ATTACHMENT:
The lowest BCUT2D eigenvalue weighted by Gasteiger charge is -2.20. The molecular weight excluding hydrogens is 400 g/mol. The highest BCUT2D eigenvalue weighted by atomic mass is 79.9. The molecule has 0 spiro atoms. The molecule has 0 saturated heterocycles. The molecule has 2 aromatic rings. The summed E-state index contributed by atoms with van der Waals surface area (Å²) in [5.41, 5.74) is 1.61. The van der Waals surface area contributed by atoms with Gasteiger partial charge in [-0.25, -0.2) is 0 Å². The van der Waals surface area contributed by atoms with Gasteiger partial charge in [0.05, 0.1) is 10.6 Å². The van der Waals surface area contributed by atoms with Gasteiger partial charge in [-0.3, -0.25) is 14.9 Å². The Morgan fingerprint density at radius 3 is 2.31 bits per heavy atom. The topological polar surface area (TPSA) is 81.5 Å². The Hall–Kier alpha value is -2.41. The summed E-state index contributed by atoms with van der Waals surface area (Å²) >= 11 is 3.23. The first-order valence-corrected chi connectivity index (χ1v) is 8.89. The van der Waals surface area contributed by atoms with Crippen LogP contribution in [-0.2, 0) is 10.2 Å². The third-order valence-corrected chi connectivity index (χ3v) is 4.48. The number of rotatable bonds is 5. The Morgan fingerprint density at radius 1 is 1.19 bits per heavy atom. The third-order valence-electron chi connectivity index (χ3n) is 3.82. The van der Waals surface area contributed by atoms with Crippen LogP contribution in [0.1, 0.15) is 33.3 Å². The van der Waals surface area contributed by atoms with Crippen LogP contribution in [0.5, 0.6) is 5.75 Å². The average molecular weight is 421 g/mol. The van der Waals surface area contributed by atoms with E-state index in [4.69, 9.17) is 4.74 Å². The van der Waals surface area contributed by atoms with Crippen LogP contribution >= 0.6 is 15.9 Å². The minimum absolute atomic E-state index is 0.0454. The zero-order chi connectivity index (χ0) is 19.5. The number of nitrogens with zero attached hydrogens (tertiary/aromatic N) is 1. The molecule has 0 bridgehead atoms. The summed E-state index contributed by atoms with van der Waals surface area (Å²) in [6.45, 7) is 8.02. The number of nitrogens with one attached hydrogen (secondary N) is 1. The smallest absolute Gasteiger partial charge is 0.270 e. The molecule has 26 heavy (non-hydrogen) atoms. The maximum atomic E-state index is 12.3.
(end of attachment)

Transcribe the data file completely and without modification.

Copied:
The lowest BCUT2D eigenvalue weighted by Gasteiger charge is -2.20. The molecular weight excluding hydrogens is 400 g/mol. The highest BCUT2D eigenvalue weighted by atomic mass is 79.9. The molecule has 0 spiro atoms. The molecule has 0 saturated heterocycles. The molecule has 2 aromatic rings. The summed E-state index contributed by atoms with van der Waals surface area (Å²) in [5.41, 5.74) is 1.61. The van der Waals surface area contributed by atoms with Gasteiger partial charge in [-0.25, -0.2) is 0 Å². The van der Waals surface area contributed by atoms with Gasteiger partial charge in [0.05, 0.1) is 10.6 Å². The van der Waals surface area contributed by atoms with Gasteiger partial charge in [-0.3, -0.25) is 14.9 Å². The Morgan fingerprint density at radius 3 is 2.31 bits per heavy atom. The topological polar surface area (TPSA) is 81.5 Å². The Hall–Kier alpha value is -2.41. The summed E-state index contributed by atoms with van der Waals surface area (Å²) >= 11 is 3.23. The first-order valence-corrected chi connectivity index (χ1v) is 8.89. The van der Waals surface area contributed by atoms with Crippen LogP contribution in [-0.2, 0) is 10.2 Å². The third-order valence-corrected chi connectivity index (χ3v) is 4.48. The number of rotatable bonds is 5. The Morgan fingerprint density at radius 1 is 1.19 bits per heavy atom. The third-order valence-electron chi connectivity index (χ3n) is 3.82. The van der Waals surface area contributed by atoms with Crippen LogP contribution in [0.1, 0.15) is 33.3 Å². The van der Waals surface area contributed by atoms with Crippen LogP contribution in [0.5, 0.6) is 5.75 Å². The average molecular weight is 421 g/mol. The van der Waals surface area contributed by atoms with E-state index in [4.69, 9.17) is 4.74 Å². The van der Waals surface area contributed by atoms with Crippen LogP contribution >= 0.6 is 15.9 Å². The minimum absolute atomic E-state index is 0.0454. The zero-order chi connectivity index (χ0) is 19.5. The number of nitrogens with zero attached hydrogens (tertiary/aromatic N) is 1. The molecule has 0 bridgehead atoms. The summed E-state index contributed by atoms with van der Waals surface area (Å²) in [6.45, 7) is 8.02. The number of nitrogens with one attached hydrogen (secondary N) is 1. The smallest absolute Gasteiger partial charge is 0.270 e. The molecule has 26 heavy (non-hydrogen) atoms. The maximum atomic E-state index is 12.3.